Get Firefox the browser, and the self-installing extention called "HTML Validator by TIDY". Both are free of course.
TIDY can check your code and show any errors, and suggest a fix. You have to correct the 'error' in case this makes the page worse (sometimes fixing one error reveals many more!). Most errors however, are "warnings", -minor errors that most browsers still 'understand', but are under no obligation to do so. These are the deprecated (old, outdated & no longer used in best practice), proprietary (generally, IE-only and sometimes, NN ("Netscape")-only), or missing-required end tags as I stated earlier. -Accessibility ommissions are common (not using alt="" for images, title="" for other elements like H-tags, elements of special interest, etc). 10 years ago, this probably made no difference. But 10 years ago, almost nobody was viewing the internet from hand-helds/palm/cellphone/PSPs, etc, -not to mention the issues & legalities of handicapped Accessibility which is becoming expansive to include access to the internet (text-readers/text-to-speech, text-to-braille, etc).
Your page revealed 97(?) warnings, a bulk of which were probably Accessibility warnings (not using summary="summary of the contents of this table" on TABLE tags, required for text-readers to understand what the TABLE is about. Similar to the "chapter title" of chapters in a novel, which 'sum up' or 'catagorize' the contents proceeding it).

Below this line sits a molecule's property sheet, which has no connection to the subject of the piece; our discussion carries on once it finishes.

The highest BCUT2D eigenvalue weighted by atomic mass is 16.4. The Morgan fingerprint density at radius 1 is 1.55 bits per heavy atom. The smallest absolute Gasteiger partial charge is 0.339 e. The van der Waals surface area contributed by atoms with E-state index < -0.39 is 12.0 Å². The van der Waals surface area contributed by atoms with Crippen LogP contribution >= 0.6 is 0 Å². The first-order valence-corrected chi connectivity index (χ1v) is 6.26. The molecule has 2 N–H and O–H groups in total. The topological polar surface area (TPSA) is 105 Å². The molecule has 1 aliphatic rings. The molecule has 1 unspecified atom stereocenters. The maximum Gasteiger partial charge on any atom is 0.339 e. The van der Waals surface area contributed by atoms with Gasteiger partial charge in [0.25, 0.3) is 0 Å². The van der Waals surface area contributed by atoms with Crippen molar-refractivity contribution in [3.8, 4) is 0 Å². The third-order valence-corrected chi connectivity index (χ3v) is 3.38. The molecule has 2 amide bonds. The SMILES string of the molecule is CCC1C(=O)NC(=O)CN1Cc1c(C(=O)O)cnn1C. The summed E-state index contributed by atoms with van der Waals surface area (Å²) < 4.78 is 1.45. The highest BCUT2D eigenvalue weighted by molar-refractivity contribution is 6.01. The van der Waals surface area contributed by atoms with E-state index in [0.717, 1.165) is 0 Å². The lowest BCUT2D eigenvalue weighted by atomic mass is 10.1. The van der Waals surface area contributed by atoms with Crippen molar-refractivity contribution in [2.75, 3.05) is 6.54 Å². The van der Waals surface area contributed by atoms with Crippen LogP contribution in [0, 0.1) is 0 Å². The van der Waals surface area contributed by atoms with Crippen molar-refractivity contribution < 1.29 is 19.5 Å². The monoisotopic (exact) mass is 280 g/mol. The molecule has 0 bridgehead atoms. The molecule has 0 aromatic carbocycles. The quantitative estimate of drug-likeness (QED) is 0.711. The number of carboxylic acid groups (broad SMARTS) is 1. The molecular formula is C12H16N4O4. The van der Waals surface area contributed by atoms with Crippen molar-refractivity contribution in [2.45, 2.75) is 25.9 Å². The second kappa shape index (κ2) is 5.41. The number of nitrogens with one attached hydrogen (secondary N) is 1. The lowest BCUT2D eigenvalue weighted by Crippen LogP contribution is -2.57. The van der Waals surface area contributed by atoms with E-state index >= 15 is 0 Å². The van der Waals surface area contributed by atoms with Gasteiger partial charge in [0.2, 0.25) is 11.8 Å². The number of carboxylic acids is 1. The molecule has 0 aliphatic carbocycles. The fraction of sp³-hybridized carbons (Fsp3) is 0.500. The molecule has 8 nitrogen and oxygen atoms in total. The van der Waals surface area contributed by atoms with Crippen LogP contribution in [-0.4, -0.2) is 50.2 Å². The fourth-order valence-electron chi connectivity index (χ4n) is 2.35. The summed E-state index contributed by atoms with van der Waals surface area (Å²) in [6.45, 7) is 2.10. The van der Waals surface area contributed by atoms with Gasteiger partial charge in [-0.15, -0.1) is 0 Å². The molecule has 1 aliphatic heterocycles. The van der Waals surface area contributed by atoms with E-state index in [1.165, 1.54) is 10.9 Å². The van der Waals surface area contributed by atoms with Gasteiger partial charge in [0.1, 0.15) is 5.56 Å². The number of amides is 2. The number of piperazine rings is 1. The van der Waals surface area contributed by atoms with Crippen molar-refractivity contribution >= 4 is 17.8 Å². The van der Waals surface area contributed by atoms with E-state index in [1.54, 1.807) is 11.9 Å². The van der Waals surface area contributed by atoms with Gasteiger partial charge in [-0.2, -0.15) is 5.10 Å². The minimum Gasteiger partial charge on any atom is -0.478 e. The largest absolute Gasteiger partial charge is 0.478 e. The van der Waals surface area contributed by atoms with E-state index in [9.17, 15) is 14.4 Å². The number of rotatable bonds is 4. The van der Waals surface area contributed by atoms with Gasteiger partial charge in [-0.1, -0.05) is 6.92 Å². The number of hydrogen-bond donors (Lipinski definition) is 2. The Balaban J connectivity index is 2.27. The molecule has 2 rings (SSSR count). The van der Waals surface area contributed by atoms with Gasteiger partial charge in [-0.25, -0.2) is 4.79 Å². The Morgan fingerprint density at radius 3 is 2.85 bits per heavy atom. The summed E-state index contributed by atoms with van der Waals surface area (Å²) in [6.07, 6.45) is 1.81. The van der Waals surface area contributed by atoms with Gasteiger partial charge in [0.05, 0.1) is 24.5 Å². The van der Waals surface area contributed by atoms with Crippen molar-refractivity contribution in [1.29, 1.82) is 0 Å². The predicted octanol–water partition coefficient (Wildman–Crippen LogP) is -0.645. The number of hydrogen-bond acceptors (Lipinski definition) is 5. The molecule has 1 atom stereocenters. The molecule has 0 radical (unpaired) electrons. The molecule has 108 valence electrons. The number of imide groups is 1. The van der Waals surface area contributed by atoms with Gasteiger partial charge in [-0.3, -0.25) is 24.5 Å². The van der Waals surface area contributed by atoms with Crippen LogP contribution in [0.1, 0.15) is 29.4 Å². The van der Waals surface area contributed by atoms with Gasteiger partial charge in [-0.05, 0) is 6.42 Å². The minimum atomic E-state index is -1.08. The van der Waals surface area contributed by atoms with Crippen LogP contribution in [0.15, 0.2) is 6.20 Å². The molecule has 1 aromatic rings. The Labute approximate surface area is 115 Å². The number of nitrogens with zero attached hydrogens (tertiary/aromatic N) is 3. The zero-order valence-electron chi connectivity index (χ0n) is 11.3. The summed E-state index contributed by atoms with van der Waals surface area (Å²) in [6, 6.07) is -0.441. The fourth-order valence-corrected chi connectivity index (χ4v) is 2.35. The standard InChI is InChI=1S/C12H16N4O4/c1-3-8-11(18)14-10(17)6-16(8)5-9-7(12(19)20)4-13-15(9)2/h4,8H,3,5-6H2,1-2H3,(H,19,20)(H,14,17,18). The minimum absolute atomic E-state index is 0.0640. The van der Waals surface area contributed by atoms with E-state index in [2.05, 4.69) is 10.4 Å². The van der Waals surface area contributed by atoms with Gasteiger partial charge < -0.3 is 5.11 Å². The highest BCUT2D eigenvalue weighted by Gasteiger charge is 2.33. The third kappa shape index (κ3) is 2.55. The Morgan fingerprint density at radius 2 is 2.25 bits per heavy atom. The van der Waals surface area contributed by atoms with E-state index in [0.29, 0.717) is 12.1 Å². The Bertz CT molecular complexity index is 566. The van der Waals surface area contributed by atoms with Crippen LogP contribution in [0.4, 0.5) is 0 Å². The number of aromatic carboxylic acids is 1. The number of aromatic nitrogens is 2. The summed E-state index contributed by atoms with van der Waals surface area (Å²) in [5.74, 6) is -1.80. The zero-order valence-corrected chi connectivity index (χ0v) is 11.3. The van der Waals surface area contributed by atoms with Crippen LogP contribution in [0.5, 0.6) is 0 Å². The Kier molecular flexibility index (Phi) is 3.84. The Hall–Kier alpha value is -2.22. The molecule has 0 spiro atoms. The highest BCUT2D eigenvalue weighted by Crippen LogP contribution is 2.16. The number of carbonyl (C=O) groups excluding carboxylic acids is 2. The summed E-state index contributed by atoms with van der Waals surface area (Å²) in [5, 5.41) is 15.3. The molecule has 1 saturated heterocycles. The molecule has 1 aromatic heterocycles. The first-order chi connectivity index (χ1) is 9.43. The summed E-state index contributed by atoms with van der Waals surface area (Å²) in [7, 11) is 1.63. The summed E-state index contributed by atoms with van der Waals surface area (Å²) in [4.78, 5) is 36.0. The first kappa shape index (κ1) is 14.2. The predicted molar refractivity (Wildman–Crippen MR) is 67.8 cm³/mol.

Use of descriptive link data... your hyperlinks should for instance never say "click here". A Search Engine does not know how to index "click here", -it is too boolean, like "this" or "that".
A hyperlink should contain a valid "keyword", so if the link points to joes-hardware-store(dot)com, it should be written like "<a href="www.joeshardwarestore(dot)com">Joe's Hardware Store</a> This is "index-able".
And now it's punch-up time for Joe's Hardware Store...
"<a title="Joe's Hardware Store: We sell hardware, power tools, drills, power saws and all accessories for your home improvement needs" href="www.joeshardwarestore(dot)com">Joe's Hardware Store</a>
Okay (-d'ya feel the chill in the air yet?!), -not only did we give the hyperlink a meaningful, index-able text, we gave the SEARCH-engines some title="" to assist people searching for hardware & tools and home improvement! Give yourself 3-points+ for the good hyperlink text, and another 3-points+ for the relevant title="" data.
Another biggie is correctly using <h> tags, which number from 1, 2, 3, -etc to 6.
The FIRST h-tag used, should always be "<h1></h1>". That is the most important. It is called a "first-level header".
The next used h-tag, is "<h2></h2>", -a "second-level header".
The <h3>~, <h4>~, etc.
Try to avoid using say, "<h6></h6>" first just because it is the smallest. You trade presentation for content. Content is KING. Focus on content. If you need a small, "header" that is required at the TOP of a page, you can just go "<h1 style="font-size:1.2em;">This text needs to be small</h1>" which will make the h-1 font be approx. 12 or 14-px high (an "em" unit is about 10-pixels tall).